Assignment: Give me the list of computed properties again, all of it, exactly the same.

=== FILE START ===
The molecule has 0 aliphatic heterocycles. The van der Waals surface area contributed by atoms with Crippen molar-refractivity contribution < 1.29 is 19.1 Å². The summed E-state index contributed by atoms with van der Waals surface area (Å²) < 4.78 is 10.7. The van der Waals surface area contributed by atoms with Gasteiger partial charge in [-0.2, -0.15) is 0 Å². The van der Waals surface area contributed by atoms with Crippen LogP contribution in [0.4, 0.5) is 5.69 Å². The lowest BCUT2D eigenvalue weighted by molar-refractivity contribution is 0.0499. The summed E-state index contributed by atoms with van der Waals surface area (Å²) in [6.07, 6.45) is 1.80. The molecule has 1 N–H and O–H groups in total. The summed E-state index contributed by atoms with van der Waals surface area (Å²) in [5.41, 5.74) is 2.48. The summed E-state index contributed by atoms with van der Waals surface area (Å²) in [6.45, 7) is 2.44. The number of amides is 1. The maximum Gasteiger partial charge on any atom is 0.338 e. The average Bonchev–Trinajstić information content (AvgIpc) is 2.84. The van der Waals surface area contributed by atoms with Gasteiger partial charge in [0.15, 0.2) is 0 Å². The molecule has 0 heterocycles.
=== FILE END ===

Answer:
The molecule has 0 aliphatic heterocycles. The van der Waals surface area contributed by atoms with Crippen molar-refractivity contribution < 1.29 is 19.1 Å². The summed E-state index contributed by atoms with van der Waals surface area (Å²) < 4.78 is 10.7. The van der Waals surface area contributed by atoms with Gasteiger partial charge in [-0.2, -0.15) is 0 Å². The van der Waals surface area contributed by atoms with Crippen LogP contribution in [0.4, 0.5) is 5.69 Å². The lowest BCUT2D eigenvalue weighted by molar-refractivity contribution is 0.0499. The summed E-state index contributed by atoms with van der Waals surface area (Å²) in [6.07, 6.45) is 1.80. The molecule has 1 N–H and O–H groups in total. The summed E-state index contributed by atoms with van der Waals surface area (Å²) in [5.41, 5.74) is 2.48. The summed E-state index contributed by atoms with van der Waals surface area (Å²) in [6.45, 7) is 2.44. The number of amides is 1. The maximum Gasteiger partial charge on any atom is 0.338 e. The average Bonchev–Trinajstić information content (AvgIpc) is 2.84. The van der Waals surface area contributed by atoms with Gasteiger partial charge in [0.15, 0.2) is 0 Å². The molecule has 0 heterocycles.